Connecticut Mandates Vaccination for Employees and Individuals Providing Direct Access Services to Patients or Residents of Long-term Care Facilities

On August 6, 2021, Governor Lamont issued Executive Order No. 13B mandating vaccination of all employees working at long-term care (LTC) facilities throughout Connecticut.1 The order also covers all contracted service providers and volunteers that have direct physical access to patients or residents. The order is effective immediately and remains in effect through September 30, 2021 unless earlier modified or terminated. The order was issued at the request of Gov. Lamont and signed by Lieutenant Governor Susan Bysiewicz in her capacity as acting governor, due to Lamont’s temporary absence from the state.2

The order directs that by September 7, 2021, LTC facilities3 shall require that all employees and covered service providers are: (i) fully vaccinated against COVID-19, (ii) have received a first dose and have either received a second dose or have an appointment for the second dose, or (iii) are exempt from vaccination. Failure to comply with the order shall result in a civil penalty of $20,000 per day, and may also constitute an imminent danger to the health, safety, or welfare of patients and/or residents pursuant to section 19a-534 of the Connecticut General Statutes.

Under the order, fully vaccinated means that at least 14 days have elapsed since a person has received the final dose of a vaccine approved for use against COVID-19 by the FDA, or as otherwise defined by the CDC. LTC facilities shall not employ (or continue a contract for services with) any covered individual who fails to receive a second dose of a two-dose series vaccination “on the appropriate date or at the scheduled appointment without good cause.” Good cause is not defined in the order.

The order explains that covered individuals may be exempt from the vaccination requirement where a physician, physician’s assistant, or advanced practice registered nurse determined that the administration of a COVID-19 vaccine is likely to be detrimental to the individual’s health, or the individual objects to vaccination on the basis of a sincerely held religious belief, and the individual is able to perform their essential job functions with a reasonable accommodation that is not an undue burden on the long-term care facility.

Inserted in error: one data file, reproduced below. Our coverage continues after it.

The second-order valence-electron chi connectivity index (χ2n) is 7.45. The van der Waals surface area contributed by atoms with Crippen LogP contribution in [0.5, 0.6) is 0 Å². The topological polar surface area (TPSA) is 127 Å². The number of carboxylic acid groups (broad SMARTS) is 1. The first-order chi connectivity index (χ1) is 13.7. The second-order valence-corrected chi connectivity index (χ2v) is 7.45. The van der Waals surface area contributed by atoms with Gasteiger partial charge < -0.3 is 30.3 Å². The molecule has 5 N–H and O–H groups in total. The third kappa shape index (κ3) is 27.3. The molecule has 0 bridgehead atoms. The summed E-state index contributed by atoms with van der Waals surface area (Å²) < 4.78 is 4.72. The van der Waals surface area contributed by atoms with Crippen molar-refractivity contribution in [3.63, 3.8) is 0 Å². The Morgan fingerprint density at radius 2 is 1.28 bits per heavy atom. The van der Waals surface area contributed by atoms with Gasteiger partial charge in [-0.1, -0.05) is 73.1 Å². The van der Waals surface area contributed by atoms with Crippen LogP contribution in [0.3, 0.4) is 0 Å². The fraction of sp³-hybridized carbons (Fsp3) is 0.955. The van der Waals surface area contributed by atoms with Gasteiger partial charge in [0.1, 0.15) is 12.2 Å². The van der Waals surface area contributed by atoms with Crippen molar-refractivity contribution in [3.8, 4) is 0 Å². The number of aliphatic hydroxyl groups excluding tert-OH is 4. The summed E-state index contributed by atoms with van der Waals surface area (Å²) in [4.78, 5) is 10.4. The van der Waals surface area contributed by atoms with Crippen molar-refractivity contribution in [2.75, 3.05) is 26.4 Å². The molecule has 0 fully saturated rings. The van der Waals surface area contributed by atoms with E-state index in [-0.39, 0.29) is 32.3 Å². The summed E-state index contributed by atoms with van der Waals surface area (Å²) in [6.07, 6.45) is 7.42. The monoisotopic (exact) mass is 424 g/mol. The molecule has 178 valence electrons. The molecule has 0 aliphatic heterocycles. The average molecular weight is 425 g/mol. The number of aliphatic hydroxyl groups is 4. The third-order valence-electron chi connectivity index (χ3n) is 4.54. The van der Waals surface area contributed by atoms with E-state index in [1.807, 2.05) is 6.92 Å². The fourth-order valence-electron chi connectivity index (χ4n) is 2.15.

Employers are required to authenticate the vaccination status of individuals subject to the order. Additionally, employers must maintain documentation of vaccination or exempt status for all covered individuals. Further—in a form or manner yet to be prescribed—employers must report compliance with this order to the Department of Public Health. Even if all covered individuals are fully vaccinated, failure to comply with the order’s documentation and reporting obligation will constitute a violation of the order, subjecting an employer to the civil penalties described above. 

Notably, the executive order likely removes any decisional bargaining obligation under the National Labor Relations Act should the employees be represented by a labor organization.  Employers, however, must be mindful of “effects” bargaining obligations that may exist and should be prepared to bargain over such effects if requested by the applicable collective bargaining representative.

See Footnotes

1 Notably, Connecticut has not yet issued any similar mandate that would apply to acute care hospital employees.

2 Governor Lamont’s press release noted that “[t]o date, approximately 55% of all nursing homes in Connecticut have a staff vaccination rate of lower than 75%. Only 21% of nursing homes in the state have a staff vaccination rate higher than 85%.” 

3 The definition of long-term care facilities includes: nursing homes; residential care homes; assisted living service agencies; intermediate care facilities for individuals with intellectual disabilities; managed residential communities; and chronic disease hospitals.

Information contained in this publication is intended for informational purposes only and does not constitute legal advice or opinion, nor is it a substitute for the professional judgment of an attorney.